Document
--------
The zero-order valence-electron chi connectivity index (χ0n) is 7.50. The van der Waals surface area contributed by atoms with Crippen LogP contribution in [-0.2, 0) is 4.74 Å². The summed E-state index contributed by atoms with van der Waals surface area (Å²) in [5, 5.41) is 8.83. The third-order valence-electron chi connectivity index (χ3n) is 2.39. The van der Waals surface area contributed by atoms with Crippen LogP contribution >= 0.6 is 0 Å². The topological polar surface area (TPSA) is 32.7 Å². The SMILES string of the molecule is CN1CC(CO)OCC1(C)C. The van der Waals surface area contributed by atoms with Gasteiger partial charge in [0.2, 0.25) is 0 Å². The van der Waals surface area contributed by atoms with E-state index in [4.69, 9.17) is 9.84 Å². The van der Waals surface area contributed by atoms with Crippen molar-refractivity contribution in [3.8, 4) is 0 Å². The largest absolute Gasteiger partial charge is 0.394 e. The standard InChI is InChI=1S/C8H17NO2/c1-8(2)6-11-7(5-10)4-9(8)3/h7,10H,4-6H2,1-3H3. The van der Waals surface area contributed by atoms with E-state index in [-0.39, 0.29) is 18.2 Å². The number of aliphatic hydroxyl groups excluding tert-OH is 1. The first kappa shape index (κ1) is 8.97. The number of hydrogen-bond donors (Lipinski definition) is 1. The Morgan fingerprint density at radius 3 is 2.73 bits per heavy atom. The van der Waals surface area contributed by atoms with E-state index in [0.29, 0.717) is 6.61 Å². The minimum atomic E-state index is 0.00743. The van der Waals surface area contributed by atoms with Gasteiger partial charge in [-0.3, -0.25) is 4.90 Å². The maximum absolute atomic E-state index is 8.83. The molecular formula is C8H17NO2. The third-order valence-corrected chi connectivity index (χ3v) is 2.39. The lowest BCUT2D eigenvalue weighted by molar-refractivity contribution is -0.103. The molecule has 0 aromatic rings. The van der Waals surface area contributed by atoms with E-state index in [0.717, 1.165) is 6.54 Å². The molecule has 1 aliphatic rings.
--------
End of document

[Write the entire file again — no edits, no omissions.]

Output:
The zero-order valence-electron chi connectivity index (χ0n) is 7.50. The van der Waals surface area contributed by atoms with Crippen LogP contribution in [-0.2, 0) is 4.74 Å². The summed E-state index contributed by atoms with van der Waals surface area (Å²) in [5, 5.41) is 8.83. The third-order valence-electron chi connectivity index (χ3n) is 2.39. The van der Waals surface area contributed by atoms with Crippen LogP contribution >= 0.6 is 0 Å². The topological polar surface area (TPSA) is 32.7 Å². The SMILES string of the molecule is CN1CC(CO)OCC1(C)C. The van der Waals surface area contributed by atoms with Gasteiger partial charge in [0.2, 0.25) is 0 Å². The van der Waals surface area contributed by atoms with E-state index in [4.69, 9.17) is 9.84 Å². The van der Waals surface area contributed by atoms with Crippen molar-refractivity contribution in [3.8, 4) is 0 Å². The largest absolute Gasteiger partial charge is 0.394 e. The standard InChI is InChI=1S/C8H17NO2/c1-8(2)6-11-7(5-10)4-9(8)3/h7,10H,4-6H2,1-3H3. The van der Waals surface area contributed by atoms with E-state index in [-0.39, 0.29) is 18.2 Å². The number of aliphatic hydroxyl groups excluding tert-OH is 1. The first kappa shape index (κ1) is 8.97. The number of hydrogen-bond donors (Lipinski definition) is 1. The Morgan fingerprint density at radius 3 is 2.73 bits per heavy atom. The van der Waals surface area contributed by atoms with E-state index in [0.29, 0.717) is 6.61 Å². The minimum atomic E-state index is 0.00743. The van der Waals surface area contributed by atoms with Gasteiger partial charge in [-0.3, -0.25) is 4.90 Å². The maximum absolute atomic E-state index is 8.83. The molecular formula is C8H17NO2. The third-order valence-corrected chi connectivity index (χ3v) is 2.39. The lowest BCUT2D eigenvalue weighted by molar-refractivity contribution is -0.103. The molecule has 0 aromatic rings. The van der Waals surface area contributed by atoms with E-state index in [0.717, 1.165) is 6.54 Å². The molecule has 1 aliphatic rings.